Offshore health and safety report highlights challenges facing industry

Friday, 10 July, 2009

The National Petroleum Safety Authority (NOPSA) recently launched its first annual ‘Offshore Health and Safety Performance Report 2007–08’ which indicates a number of safety challenges facing the Australian offshore petroleum industry.

The report contains analyses of incidents reported during the year 2007–08 and summary data for previous years.

“Although the safety record of Australia’s offshore petroleum industry is reasonable compared with many other industries, there is room for improvement, particularly when the performance is compared to that of petroleum operations in other countries,” said NOPSA CEO John Clegg.

According to the report, challenges facing the industry include:

  • improving leadership — strong leadership is required for the Australian industry to move to the next level;
  • dealing with a shortage of skilled personnel; and
  • managing ageing facilities and minimising gas releases.

Gas releases are a concern as they are an indicator of the potential for a major accident event on an offshore facility. They are often related to facility integrity issues and the most common root causes for incidents related to facility integrity continue to be equipment design and maintenance deficiencies, particularly backlogs in the maintenance of safety-critical equipment. NOPSA emphasises the need for operators to focus on the integrity of their facilities and the implementation and auditing of effective maintenance systems.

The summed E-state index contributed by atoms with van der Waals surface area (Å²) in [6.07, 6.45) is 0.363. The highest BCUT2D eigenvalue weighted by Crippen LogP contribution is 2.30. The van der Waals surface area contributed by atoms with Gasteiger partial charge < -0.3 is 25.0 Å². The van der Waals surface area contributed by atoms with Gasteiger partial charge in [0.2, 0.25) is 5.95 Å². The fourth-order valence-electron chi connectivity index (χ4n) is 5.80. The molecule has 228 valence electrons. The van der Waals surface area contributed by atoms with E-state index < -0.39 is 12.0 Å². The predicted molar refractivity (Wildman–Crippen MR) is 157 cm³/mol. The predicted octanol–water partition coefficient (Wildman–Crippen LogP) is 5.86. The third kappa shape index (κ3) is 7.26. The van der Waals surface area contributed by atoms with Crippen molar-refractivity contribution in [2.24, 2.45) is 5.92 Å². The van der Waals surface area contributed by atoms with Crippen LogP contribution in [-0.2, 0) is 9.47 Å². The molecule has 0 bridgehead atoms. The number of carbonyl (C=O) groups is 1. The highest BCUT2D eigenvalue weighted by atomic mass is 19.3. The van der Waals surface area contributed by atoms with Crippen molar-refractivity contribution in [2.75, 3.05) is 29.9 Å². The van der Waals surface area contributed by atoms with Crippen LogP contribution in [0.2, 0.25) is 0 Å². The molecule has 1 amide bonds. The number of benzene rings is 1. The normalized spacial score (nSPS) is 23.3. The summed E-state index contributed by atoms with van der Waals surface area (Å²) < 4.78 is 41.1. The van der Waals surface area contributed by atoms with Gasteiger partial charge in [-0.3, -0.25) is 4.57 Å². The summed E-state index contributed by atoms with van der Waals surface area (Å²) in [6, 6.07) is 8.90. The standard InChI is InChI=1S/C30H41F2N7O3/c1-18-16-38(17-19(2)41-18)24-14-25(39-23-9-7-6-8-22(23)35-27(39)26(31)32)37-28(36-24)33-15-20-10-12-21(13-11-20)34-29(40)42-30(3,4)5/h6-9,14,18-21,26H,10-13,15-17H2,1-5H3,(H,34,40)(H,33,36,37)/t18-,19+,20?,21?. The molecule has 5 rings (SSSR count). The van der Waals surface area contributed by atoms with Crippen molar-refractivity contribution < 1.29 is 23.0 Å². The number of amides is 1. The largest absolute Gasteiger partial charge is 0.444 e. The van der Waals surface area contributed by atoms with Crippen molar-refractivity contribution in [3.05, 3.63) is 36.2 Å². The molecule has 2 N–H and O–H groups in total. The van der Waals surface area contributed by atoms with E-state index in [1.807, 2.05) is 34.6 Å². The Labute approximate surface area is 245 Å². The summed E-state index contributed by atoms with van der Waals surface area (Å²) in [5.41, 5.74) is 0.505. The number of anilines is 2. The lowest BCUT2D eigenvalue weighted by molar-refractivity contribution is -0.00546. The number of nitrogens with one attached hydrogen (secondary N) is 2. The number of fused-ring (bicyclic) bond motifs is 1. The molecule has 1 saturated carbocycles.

The report indicates that personal injury rates have remained steady but are relatively high compared with other countries. A significant number of personal injuries related to lifting operations, where the root causes were problems relating to procedures, training and maintenance. Many of those injured were relatively inexperienced in the job.

Dangerous occurrences increased over the reporting period. Although these do not involve personal injury, they are considered lead indicators of how industry is managing safety. In particular, the rate of dangerous occurrences involving damage to safety-critical equipment showed significant increase, highlighting the ongoing challenge of dealing with ageing facilities.

NOPSA will use the results in its performance report to influence its inspections of offshore facilities over the coming period.

Related News

Qld halves workplace exposure limits for coal dust

Queensland has halved the workplace exposure standard for respirable coal dust from a weighted...

Initiative to support health and safety representatives

The HSR Forum will take place on 24 November 2022 and will provide an opportunity for health and...

Using digitalisation to enable effective Control of Work

SAI360 is hosting a webinar about managing the Control of Work (CoW) process to help the...

  • All content Copyright © 2022 Westwick-Farrow Pty Ltd